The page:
From afar it seems like something out of a post-apocalyptic fiction world - a massive vault, bored into the Norwegian tundra, an icy tomb deep within the island of Svalbard, intended to preserve the raw materials of our agricultural system. In the face of massive global changes in terms of climate, land degradation, diet homogenization, and even conflict, this seed repository houses the world's diversity of crops in preparation from looming crises. Then, this last week, the world's insurance policy for food supply had an unwelcome infiltration of water from permafrost melt in the far north. While various news sources assure us that the vault will be just fine, the symbolism of seeds succumbing to climate change is all to real. A worrying percentage of the world's food comes from a select few crop varieties that do best under a narrow range of climate conditions with adequate fertilizer, pesticide, and water. Modern agriculture has done amazing things, but it also has made sweeping reductions in local understanding of things to grow and how to respond to variability and change. While we may have stocks of genetic variation (ironically housed in melting permafrost...) to help weather the storm, I remain skeptical of the utility when actually confronting needs on the ground.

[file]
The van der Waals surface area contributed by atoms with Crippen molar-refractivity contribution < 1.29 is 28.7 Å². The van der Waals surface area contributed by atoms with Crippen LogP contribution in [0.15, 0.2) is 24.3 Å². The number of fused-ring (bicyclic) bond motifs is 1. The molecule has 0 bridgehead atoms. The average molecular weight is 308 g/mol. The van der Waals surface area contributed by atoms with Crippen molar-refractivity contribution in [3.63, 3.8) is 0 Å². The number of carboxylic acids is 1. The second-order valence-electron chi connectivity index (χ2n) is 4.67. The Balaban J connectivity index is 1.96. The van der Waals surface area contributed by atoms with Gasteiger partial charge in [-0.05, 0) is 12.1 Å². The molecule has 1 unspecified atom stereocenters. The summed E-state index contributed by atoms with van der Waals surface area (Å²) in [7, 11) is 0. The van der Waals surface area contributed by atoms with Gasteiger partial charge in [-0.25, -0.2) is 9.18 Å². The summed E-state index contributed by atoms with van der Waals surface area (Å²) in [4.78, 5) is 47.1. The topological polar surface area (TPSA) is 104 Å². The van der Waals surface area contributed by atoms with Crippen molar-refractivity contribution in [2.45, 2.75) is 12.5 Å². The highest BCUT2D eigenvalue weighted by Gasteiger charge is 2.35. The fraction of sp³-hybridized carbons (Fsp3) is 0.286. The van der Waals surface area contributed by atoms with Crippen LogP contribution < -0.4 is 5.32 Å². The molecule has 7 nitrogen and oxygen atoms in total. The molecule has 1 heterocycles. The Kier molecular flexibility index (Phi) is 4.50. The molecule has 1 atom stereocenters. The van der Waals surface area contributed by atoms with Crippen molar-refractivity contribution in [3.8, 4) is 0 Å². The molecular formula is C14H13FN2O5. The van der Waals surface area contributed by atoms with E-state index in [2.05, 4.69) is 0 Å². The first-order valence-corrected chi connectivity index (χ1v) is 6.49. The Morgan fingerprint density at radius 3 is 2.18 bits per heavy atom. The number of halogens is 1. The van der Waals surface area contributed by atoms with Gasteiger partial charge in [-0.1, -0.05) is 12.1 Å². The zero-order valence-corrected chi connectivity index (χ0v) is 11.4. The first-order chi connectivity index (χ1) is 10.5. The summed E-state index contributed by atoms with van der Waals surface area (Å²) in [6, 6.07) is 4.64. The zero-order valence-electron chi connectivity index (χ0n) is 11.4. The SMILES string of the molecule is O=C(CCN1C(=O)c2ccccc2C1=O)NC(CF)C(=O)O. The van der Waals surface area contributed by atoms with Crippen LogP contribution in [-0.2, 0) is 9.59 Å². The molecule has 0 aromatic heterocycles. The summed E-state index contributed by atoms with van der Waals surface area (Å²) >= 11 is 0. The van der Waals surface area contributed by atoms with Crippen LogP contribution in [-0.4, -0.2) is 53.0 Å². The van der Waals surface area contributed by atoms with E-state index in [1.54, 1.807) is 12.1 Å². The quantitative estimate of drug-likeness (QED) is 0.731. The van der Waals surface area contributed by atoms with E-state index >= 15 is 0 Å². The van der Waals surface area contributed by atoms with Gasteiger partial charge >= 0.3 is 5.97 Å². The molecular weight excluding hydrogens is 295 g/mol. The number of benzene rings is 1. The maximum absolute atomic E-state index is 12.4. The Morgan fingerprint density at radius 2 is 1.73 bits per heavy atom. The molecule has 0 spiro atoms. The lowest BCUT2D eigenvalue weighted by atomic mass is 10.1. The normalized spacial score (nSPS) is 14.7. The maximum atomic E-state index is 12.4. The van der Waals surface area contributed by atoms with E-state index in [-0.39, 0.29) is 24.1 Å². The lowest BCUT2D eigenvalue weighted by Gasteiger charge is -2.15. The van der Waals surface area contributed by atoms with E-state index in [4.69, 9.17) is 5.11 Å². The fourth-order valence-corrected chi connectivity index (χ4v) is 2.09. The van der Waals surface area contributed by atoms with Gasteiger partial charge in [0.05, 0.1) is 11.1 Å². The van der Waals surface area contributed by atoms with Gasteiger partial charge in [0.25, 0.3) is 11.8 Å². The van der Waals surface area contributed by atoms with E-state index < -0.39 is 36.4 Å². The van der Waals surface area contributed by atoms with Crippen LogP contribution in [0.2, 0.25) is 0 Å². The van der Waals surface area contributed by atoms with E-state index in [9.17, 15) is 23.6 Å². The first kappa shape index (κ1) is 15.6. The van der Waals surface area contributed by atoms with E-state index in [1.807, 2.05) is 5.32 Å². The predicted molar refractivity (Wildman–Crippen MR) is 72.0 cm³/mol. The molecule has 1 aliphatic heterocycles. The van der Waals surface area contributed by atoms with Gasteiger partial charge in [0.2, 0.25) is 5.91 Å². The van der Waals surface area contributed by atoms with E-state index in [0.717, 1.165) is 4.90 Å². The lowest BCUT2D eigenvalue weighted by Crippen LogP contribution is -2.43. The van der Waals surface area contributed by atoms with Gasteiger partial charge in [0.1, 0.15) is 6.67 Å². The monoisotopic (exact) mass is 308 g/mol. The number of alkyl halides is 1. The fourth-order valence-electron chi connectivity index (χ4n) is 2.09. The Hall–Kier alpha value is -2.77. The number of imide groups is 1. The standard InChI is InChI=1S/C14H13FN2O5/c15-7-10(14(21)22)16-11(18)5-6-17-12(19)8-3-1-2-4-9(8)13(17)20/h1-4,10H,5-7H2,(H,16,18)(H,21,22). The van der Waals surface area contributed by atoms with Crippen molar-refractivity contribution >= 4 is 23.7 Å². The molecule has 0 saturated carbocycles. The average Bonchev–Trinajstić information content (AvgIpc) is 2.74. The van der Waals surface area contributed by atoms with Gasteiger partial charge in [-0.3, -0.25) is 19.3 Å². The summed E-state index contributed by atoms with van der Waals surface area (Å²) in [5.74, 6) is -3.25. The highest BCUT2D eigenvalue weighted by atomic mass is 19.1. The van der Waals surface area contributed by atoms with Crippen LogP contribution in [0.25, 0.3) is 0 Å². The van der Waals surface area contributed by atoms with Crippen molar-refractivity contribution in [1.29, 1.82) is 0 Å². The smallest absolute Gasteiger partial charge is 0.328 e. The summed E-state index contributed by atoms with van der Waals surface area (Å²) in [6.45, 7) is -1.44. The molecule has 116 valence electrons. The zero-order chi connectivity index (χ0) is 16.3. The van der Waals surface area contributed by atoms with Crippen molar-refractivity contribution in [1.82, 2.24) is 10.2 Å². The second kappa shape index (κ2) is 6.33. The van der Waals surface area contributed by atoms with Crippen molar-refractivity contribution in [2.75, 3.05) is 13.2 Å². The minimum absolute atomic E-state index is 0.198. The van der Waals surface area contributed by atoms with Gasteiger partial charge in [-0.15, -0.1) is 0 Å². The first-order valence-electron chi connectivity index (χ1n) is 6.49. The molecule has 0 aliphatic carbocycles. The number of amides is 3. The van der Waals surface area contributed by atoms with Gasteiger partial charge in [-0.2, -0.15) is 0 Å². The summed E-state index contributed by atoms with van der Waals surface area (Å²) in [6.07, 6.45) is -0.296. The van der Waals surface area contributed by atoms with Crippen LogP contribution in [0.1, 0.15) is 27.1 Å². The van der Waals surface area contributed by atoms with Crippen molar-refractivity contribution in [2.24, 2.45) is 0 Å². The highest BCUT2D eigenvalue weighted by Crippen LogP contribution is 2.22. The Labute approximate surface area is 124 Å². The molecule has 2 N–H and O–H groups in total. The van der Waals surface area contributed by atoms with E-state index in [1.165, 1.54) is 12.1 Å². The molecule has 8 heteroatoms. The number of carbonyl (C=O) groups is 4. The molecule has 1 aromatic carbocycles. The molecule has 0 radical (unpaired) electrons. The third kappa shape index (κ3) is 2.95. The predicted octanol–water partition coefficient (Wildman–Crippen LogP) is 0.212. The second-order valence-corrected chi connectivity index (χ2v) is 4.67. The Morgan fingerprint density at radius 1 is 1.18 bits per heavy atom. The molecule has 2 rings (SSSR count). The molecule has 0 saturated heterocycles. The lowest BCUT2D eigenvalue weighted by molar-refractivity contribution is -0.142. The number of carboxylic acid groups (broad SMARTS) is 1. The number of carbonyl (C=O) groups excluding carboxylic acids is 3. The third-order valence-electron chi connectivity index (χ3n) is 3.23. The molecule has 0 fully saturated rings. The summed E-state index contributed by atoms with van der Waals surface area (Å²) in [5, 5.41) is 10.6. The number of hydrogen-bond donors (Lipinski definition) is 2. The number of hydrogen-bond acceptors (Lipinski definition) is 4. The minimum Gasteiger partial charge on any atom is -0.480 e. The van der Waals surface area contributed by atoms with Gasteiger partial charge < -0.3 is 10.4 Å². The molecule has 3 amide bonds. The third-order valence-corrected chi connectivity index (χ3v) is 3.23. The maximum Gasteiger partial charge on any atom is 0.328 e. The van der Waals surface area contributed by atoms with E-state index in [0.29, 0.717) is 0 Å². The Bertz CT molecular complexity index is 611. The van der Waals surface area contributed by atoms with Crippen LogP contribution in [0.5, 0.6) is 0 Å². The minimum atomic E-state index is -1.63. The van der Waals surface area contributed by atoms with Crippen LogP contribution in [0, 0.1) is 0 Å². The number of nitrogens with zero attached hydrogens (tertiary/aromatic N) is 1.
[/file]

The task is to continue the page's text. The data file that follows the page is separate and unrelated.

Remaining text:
Short post, stay tuned for plastics this week.